...about the parents paying for college thing. I don't think my parents ever intended to pay for mine and my brothers' higher education, but they did strongly encourage us to go. There was never a discussion about money; they didn't have it, but I think if they could, they would have paid for as much as they could.

I'm now in a graduate program and will owe more than $100K when I am done, but I don't regret it. I actually think that if I have my own children, I will want them to pay for at least half of their own education, as it makes you take your education more seriously and forces you to apply for scholarships and the like.

Jan. 14 2010 10:52 AM
Barbara Edelman from New Paltz, NY

Why is it "radical" to base decision of # of children to have economic realities of one's family as stated by -- I believe -- Brian Lehrer (or possibly his guest)? Thanks for your attention & your great show!

Jan. 14 2010 10:52 AM
Suki from Williamsburg

Don't have kids if you don't plan on supporting them through college. How selfish can you get?

I say this as a childless woman who struggled to balance a full-time job with my college course-load.

I will not have children until I am fully sure I can afford to support my children through four years of college.

Jan. 14 2010 10:51 AM
Sheldon from Brooklyn

The days of student loans and WORK. I never understood why parents feel that they have to sacrifice the prime of their lives to pay for their kids college education.

Parents are better off paying for their kids going to a private elementry school to give their kids a good head start.

Jan. 14 2010 10:51 AM
RCT from NYC

Are we bad? We've told our son, a sophomore at a community college, that we'd pay for his education through his B.A., but at public (CUNY, SUNY), not private schools. The state and city universities are quality schools, with great faculties, and my husband and I are not willing to blow our retirement fund on a second-tier private school.

We've also told him that he would have to pay for grad or professional school and that, while we'll support him through his BA, after that he'll have to get a job.

We're "hands on" parents who arrange our schedules -- very busy ones -- so that we spend a good deal of time with our son, who still lives at home, but we are middle-class, middle-aged, and have our own lives to live. We can't spend down to zero to finance his education -- something that we would not have to do in Europe, by the way, where education is subsidized.

Jan. 14 2010 10:51 AM
Taylor from NYC

I am a divorced father of twins. I am a consultant, work from home. The mother is an executive at a big outfit in midtown, works 6 days a week and rarely is home for dinner. But the legal process, which she could afford and I could not, ended up putting the kids at her house with a baby sitter more often than not. I guess I should have sacrificed all of my money. Now I hope they figure it out before they go to college.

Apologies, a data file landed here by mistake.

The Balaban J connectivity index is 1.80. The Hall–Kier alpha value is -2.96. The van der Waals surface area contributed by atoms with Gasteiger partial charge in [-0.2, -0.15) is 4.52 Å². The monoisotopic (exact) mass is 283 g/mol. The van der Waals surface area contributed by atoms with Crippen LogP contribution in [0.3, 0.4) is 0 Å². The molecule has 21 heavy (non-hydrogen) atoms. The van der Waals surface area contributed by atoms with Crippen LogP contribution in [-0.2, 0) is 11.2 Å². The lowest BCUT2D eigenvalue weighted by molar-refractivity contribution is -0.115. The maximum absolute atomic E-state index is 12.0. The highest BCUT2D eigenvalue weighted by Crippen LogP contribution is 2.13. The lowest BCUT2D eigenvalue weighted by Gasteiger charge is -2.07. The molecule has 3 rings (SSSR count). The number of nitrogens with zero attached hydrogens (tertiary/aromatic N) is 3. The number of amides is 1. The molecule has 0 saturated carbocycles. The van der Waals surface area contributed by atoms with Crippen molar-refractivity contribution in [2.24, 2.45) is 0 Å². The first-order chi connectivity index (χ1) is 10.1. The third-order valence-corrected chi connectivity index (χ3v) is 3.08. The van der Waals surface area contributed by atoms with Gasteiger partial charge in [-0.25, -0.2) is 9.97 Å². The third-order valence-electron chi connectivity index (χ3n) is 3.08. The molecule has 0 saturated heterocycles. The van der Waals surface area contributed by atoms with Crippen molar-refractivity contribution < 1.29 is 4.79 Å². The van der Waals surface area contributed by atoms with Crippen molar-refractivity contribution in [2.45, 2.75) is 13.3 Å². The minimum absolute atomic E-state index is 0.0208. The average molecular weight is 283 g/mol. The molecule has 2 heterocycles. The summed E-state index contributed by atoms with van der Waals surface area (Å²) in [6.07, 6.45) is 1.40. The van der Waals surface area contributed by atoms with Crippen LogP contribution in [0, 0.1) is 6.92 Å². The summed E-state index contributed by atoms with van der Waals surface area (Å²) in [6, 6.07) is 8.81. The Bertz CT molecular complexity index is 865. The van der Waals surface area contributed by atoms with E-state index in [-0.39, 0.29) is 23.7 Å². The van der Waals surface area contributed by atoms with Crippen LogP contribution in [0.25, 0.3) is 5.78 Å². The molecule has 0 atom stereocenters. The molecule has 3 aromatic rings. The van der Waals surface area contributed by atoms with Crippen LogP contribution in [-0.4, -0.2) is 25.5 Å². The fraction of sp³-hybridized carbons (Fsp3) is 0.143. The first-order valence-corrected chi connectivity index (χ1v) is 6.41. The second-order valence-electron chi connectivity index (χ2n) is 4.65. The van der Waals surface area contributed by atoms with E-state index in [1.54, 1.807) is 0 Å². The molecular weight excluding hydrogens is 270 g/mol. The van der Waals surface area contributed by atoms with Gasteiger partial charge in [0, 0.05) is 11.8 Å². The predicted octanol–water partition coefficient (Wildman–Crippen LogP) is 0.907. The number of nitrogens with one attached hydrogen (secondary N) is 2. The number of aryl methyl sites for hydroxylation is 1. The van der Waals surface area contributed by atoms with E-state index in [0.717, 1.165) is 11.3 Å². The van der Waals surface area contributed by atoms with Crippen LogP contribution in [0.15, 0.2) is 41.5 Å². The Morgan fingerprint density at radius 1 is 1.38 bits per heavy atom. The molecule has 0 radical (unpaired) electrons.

Jan. 14 2010 10:50 AM

Actually, large families being on farms is a myth. Large families are historically not correlated with agriculture. I remember my dad, who grew up on a farm, talking about how the family was limited to 3 kids because "that's all the land could support".

Jan. 14 2010 10:49 AM
Kyle from Brookhaven

Is it a question of choice? Does David Paterson really have a choice in the matter? Do middle class parents who have to work a million hours to even conceive of college for their kids? The questions being asked here are totally skewed.

Jan. 14 2010 10:48 AM
Patrick from Ironbound/Newark

I was a custodial single-father when my kids were one and two and a half, boy and girl. No family help. It's NOT ROCKET SCIENCE. We laughed for 20 years. No time or money to remarry - was that a sacrifice? They both are successful college graduates and I wasn't rich. Relax and enjoy....for goodness sake.

Jan. 14 2010 10:47 AM
susan buckler

I'm a single mother and have devoted my life to my child, now 10. I've decided to "step out" once again, and try to find a partner. My child is furious, jealous and potentially obstructive. I understand my child's feelings completely, will try to help my child navigate these new, tough waters, but I will not give up my search for companionship and be alone for the next 10 years.

Jan. 14 2010 10:47 AM
Jill from Westchester

Radical??? To only have the number of children that you can afford to have? Please - that's simply called being responsible.

Jan. 14 2010 10:47 AM
Stephanie Condas from Montclair, NJ

I'm really bothered by something I witness everyday at school pick-ups. Kids stream out of the building and, without even looking at their mothers, immediately hand their backpacks to them to carry. The moms take the bags without batting an eye. I can't stand this. When my son or any of his friends try to hand me their bags I say, "I'm not the sherpa." Does that make me a bad parent? Supposedly, "good parents" are always there for their kids, meeting their every need. In the process I think we end up serving them.

Jan. 14 2010 10:22 AM